Chess, S., and Thomas, A., eds. ANNUAL PROGRESS IN CHILD PSYCHIATRY AND CHILD DEVELOPMENT New York: Brunner/Mazel, 1975.
In this edition, the seventh in their excellent series, Drs. Chess and Thomas have again demonstrated their ability to identify current issues of significance to pediatrics and to child psychiatry and to gather together material of importance to practitioner, medical educator, and investigator alike. Their criticai judgment is evident both in what they have included and in what they have omitted from the enormous volume of papers that yearly flood the literature.
The articles are arranged under topical headings that embrace the entire spectrum of development from infancy through adolescence. The range is broad and inclusive. Subjects of special pertinence to current social concerns are well represented: cross-cultural studies of sex-role differentiation, testing for competence rather than "intelligence," an evaluation of Head Start, the effects of maternal employment on the child, therapeutic abortion in adolescent girls, identification problems of the Plains Indian adolescent, child abuse, and the civil rights of mentally ill and mentally retarded children. Organic brain dysfunction and learning disabilities are subjects that recur under a variety of topical headings - including "Learning Issues," "Brain Dysfunction," "Clinical Issues," and 'Tsychopharmacology" - attesting to the continuing importance of this subject and the multiplicity of unresolved problems attendant upon it.
Certain contributions are outstanding in this collection. The article by Rubin, Rosenblatt, and Balow on the psychologic and educational sequelae of prematurity has important implications for perinatologists, pediatricians, psychiatrists, and educators. The same groups would find Sécher, Faro, and Windle's study on asphyxiated monkeys a classic in research design as well as in clinical implications for human infants. Gottfried's critical review of the literature dealing with intellectual consequences of perinatal anoxia should be studied by every clinical investigator in this field before clinical study is undertaken.
Three articles are especially important for the insights they provide into special psychologic problems of childhood and adolescence. Poznanski deals with fears in childhood with exceptional clarity, in a presentation that manages to be lucid without sacrificing depth. Schowalter, Ferholt, and Mann describe with great sensitivity a terminally ill adolescent's decision to die, conveying their own ambiguities and difficulties as well as those of the patient. Allen's contribution on the Plains Indian adolescent transcends the specific ethnic problems and serves as a paradigm for all adolescents searching for autonomy, self-identification, and union with society.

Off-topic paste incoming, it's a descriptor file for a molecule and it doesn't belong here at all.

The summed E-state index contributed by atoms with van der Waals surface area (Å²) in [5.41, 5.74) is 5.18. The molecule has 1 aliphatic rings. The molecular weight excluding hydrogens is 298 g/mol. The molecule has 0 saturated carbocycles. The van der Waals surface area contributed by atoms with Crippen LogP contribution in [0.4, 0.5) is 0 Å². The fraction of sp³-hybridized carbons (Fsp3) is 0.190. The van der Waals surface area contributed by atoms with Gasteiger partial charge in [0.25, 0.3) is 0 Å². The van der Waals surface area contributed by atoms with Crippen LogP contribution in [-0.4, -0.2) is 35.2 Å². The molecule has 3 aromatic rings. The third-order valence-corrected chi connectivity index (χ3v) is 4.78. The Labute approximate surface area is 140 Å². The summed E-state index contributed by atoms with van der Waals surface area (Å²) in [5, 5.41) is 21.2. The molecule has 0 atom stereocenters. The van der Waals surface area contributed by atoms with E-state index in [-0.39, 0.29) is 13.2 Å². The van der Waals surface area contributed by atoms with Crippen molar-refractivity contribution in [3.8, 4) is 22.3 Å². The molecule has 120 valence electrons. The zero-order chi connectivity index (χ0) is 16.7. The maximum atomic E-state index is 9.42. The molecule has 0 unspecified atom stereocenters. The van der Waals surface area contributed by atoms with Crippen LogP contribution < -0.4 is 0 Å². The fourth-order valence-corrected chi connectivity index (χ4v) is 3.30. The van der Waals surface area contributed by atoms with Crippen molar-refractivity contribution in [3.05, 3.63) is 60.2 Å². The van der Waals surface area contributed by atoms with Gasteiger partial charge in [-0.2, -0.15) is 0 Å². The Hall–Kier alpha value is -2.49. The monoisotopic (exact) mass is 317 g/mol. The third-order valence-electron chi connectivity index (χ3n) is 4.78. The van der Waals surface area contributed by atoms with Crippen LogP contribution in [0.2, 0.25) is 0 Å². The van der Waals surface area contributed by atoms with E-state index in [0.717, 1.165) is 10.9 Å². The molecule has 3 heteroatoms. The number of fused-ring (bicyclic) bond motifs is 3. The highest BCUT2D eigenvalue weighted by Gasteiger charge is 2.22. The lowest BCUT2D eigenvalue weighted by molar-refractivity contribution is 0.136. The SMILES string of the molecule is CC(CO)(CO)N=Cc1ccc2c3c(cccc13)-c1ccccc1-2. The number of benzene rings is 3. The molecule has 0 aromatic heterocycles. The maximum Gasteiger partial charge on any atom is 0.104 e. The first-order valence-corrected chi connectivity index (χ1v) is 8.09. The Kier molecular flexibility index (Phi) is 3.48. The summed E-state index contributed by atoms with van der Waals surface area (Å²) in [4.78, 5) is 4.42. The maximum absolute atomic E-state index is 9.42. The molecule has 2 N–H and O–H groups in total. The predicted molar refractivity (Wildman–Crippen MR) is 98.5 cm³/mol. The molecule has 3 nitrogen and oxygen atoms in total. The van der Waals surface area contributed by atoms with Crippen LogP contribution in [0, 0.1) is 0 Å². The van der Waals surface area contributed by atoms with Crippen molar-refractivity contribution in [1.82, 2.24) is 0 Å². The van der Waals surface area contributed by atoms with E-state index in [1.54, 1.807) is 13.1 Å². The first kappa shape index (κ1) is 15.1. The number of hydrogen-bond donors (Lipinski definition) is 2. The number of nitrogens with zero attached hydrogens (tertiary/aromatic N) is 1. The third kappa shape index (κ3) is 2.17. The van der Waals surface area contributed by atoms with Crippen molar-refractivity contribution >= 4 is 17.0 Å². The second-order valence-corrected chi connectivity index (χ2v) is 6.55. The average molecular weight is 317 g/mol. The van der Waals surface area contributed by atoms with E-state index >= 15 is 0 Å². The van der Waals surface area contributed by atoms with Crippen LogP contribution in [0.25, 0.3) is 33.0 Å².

To balance the picture, one would have to note that review articles on fields in which the author has not himself done original work come off less well. Thompson, on learning disabilities, does not convey a sense of personal experience or observation - in contrast, for example, to the work of Wolff and Hurwitz, who report actual studies.
Another example of derivative work that lacks the ring of authenticity is the article by Grinspoon and Singer on the therapeutic use of amphetamines in hyperkinetic children. Although the authors have done a thorough review of the literature, their bias (against) conveys a polemical rather than a scholarly flavor. They find it "impossible to believe that the 200,000 or more school children who are now being routinely administered stimulants are all [sic] suffering from organic brain damage of deficiencies in crucial CNS chemicals." Pediatricians and child psychiatrists who care for the urban poor in such districts as central Brooklyn would have to dissent from that view. This is not "impossible to believe" when one takes into account the high prevalence of perinatal hazards (teenage pregnancies, inadequate prenatal care, prematurity, small-for-dates babies, excessive multiparity) and environmental hazards (infection, malnutrition, exposure to lead, accidental injury). No doubt Needleman, who discusses subclinical lead poisoning - with its implications for neurologic deficits and learning problems among the urban poor - would also have no difficulty "believing" the high prevalence of organic brain syndromes.
Taken as a whole, this volume has everything to recommend it: breadth, depth, selectivity, and pertinence. It is a book to own and use. Although some of the problems raised will eventually be resolved, the articles chosen and the topics selected will have lasting importance in developmental and behavioral pediatrics.